Up to this point I was pretty interested. The Arcturan rebellion, trite as it was as a plot element, still showed signs of being interesting. Alsar -- femme fatale or true ally of the good guys? The mystery of the crystallized helium. Another mystery -- memories of strange past events that come to people (En'varid and Chen included) who use another mysterious artifact (that turns out to be helium too of course) -- these events seem to involved a group of humans escaping a system destroyed by a nova, and being pursued by the warlike enemy Andere.

But apparently Snyder didn't know where to go with this. Chen ends up pursuing clues about a series of novas and finds a strange planet. But somehow Darlan ends up there too, in an unusual ship. There is a star-busting weapon. There is a curious story concerning the histories of Inman, Darlan, and even Alsar and Chen. (There are more than a couple bits reminiscent of Star Wars, which, to be sure, came out three years after this novel -- I doubt any influence occurred in either direction.) Then a return to Arcturus, and a thoroughly unconvincing and weirdly unmotivated strange conclusion. I thought the prose deteriorated in the latter half as well -- I really wonder if Snyder didn't just lose interest in the whole thing.

I think the elements of the book could have made a middling decent light space opera -- nothing great, but something OK. But in the end it's a pretty bad light space opera.

Wednesday, July 25, 2018

Another Forgotten Ace Double: Cradle of the Sun, by Brian M. Stableford/The Wizards of Senchuria, by Kenneth Bulmer

Ace Double Reviews, 47: Cradle of the Sun, by Brian M. Stableford/The Wizards of Senchuria, by Kenneth Bulmer (#12140, 1969, $0.75)

This review was first written in 2004. I'm reposting it today, on the occasion of Brian M. Stableford's 70th birthday.

A modest entry in the Ace Double series, pairing a very early Stableford novel -- in fact, his first novel -- with an ordinary piece from Bulmer's long career. Cradle of the Sun is about 48,000 words, The Wizards of Senchuria about 40,000. This is in some ways a perfect example of what the Ace Double format could allow: introducing a new writer to the SF audience with a somewhat unusual novel, but making the package more palatable to the nervous buyer by also including a routine, unsurprising but known quantity in the form of a veteran contributor's rather unambitious offering.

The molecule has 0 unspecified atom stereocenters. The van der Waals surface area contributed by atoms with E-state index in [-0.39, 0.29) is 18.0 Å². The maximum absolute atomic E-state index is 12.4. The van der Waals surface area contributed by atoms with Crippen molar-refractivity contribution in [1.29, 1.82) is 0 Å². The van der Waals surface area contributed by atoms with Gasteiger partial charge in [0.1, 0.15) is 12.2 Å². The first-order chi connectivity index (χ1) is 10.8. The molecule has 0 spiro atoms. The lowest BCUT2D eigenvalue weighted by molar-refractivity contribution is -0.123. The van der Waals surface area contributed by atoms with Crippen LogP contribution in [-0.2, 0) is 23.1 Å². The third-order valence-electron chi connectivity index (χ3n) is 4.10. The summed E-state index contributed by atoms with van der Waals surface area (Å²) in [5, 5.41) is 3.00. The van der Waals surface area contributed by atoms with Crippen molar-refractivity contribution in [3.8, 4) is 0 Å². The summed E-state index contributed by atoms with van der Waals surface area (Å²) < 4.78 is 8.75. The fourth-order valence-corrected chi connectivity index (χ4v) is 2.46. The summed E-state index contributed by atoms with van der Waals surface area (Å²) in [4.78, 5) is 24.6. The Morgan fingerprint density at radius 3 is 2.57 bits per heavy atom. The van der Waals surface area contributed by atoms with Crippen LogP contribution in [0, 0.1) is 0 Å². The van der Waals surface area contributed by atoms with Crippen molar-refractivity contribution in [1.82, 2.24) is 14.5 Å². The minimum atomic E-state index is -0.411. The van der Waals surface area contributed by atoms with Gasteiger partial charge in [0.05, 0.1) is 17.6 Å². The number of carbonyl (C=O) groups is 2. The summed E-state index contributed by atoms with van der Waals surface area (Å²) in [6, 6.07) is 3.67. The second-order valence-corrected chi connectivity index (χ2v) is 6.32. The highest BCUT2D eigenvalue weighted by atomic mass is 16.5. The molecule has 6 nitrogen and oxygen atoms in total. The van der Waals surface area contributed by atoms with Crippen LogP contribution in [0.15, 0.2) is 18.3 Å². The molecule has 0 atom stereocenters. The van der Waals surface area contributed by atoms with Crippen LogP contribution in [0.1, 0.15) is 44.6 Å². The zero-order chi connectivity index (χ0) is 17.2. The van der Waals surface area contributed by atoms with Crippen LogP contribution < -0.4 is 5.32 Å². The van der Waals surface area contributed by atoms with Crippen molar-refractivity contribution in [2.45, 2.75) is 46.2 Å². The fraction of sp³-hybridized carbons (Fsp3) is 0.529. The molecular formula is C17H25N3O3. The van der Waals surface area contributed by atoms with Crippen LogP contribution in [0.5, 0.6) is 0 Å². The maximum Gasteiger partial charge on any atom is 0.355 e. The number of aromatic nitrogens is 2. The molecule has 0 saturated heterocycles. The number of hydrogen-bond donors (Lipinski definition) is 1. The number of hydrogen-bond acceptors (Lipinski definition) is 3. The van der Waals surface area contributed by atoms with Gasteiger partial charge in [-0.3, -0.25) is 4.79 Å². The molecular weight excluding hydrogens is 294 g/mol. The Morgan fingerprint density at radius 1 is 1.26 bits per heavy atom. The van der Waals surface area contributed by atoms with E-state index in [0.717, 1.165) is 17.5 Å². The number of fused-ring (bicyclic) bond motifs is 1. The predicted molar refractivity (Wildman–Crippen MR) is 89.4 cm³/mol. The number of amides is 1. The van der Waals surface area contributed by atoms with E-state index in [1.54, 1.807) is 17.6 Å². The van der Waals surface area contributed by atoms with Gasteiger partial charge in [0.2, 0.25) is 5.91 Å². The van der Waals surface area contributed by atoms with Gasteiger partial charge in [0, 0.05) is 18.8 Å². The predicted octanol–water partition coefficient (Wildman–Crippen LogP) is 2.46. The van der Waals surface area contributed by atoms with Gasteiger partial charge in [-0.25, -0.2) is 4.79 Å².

(Covers by Jack Gaughan and Kelly Freas)

Stableford was born in 1948, and his first story, a collaboration with Craig Mackintosh called "Beyond Time's Aegis", as by "Brian Craig", appeared when he was only 17, in the November 1965 issue of Science Fantasy. He has also written as Kay Stirling, John Rose, and Francis Amery, though the Stirling and Rose pseudonyms may have only been in fanzines. (The "Brian Craig" pseudonym was later used for some gaming tie-ins and at least one more collaboration with Mackintosh. The Amery pseudonym was used for a brief series of stories in Interzone a few years ago.) He first attracted attention (though not very much, I suppose) with two series for DAW in the early 70s: the Hooded Swan books about a spaceship pilot named Grainger who is host to an alien mind-creature; and the Daedalus books, about an ecological mission to a variety of troubled colony planets. Stableford published quite a few books, mostly for DAW, until the early 80s. He reappeared in the late 80s with a highly-praised group of books about an Alternate Historical Victorian England with werewolves. Throughout the 90s his reputation has only grown, with an impressive list of rather hard SF stories mostly on biological themes, many linked as part of his "Emortality" future, which culminated in 6 novels, the last being last year's The Omega Expedition.

I am very impressed by Stableford's most recent work, which I think among the best biologically-oriented SF -- thoughtful, original, extrapolatively exciting. A few years ago I made a point of reading the Hooded Swan and Daedalus books, which are solid if minor work: rather cynical, often focussing on interesting biological ideas (especially in the Daedalus books), certainly worth a look, but not as good as his mature stuff.

The above couple paragraphs were written in the early 2000s. Since then Stableford has continued to publish prolifically, often with the small press Wildside, and he as also translated a great many 19th Century French novels of the fantastic.